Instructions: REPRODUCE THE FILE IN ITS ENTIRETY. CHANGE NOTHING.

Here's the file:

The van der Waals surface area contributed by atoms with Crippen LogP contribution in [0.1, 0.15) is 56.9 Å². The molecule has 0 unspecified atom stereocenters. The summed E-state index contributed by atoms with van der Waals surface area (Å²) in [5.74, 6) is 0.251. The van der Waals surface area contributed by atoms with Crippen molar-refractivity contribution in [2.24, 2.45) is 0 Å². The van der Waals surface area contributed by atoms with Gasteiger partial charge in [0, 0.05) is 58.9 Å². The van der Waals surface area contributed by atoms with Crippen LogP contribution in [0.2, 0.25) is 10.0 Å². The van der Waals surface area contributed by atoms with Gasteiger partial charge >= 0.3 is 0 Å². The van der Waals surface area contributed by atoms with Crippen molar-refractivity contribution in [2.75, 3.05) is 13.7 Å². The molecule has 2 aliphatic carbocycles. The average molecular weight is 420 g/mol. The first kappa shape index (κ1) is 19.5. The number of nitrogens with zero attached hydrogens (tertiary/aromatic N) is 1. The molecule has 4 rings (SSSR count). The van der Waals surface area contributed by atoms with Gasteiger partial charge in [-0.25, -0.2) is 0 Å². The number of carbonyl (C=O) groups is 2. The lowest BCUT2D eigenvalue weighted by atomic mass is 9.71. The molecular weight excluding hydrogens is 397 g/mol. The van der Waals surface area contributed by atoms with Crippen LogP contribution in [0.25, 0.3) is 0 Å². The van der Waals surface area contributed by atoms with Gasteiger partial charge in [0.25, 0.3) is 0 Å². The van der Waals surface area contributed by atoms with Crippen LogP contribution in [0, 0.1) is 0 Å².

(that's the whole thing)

The van der Waals surface area contributed by atoms with Crippen LogP contribution in [0.1, 0.15) is 56.9 Å². The molecule has 0 unspecified atom stereocenters. The summed E-state index contributed by atoms with van der Waals surface area (Å²) in [5.74, 6) is 0.251. The van der Waals surface area contributed by atoms with Crippen molar-refractivity contribution in [2.24, 2.45) is 0 Å². The van der Waals surface area contributed by atoms with Gasteiger partial charge in [0, 0.05) is 58.9 Å². The van der Waals surface area contributed by atoms with Crippen LogP contribution in [0.2, 0.25) is 10.0 Å². The van der Waals surface area contributed by atoms with Gasteiger partial charge >= 0.3 is 0 Å². The van der Waals surface area contributed by atoms with Crippen molar-refractivity contribution in [2.75, 3.05) is 13.7 Å². The molecule has 2 aliphatic carbocycles. The average molecular weight is 420 g/mol. The first kappa shape index (κ1) is 19.5. The number of nitrogens with zero attached hydrogens (tertiary/aromatic N) is 1. The molecule has 4 rings (SSSR count). The van der Waals surface area contributed by atoms with Gasteiger partial charge in [-0.25, -0.2) is 0 Å². The number of carbonyl (C=O) groups is 2. The lowest BCUT2D eigenvalue weighted by atomic mass is 9.71. The molecular weight excluding hydrogens is 397 g/mol. The van der Waals surface area contributed by atoms with Crippen LogP contribution in [0.25, 0.3) is 0 Å². The van der Waals surface area contributed by atoms with Gasteiger partial charge in [0.25, 0.3) is 0 Å². The van der Waals surface area contributed by atoms with Crippen LogP contribution in [0, 0.1) is 0 Å².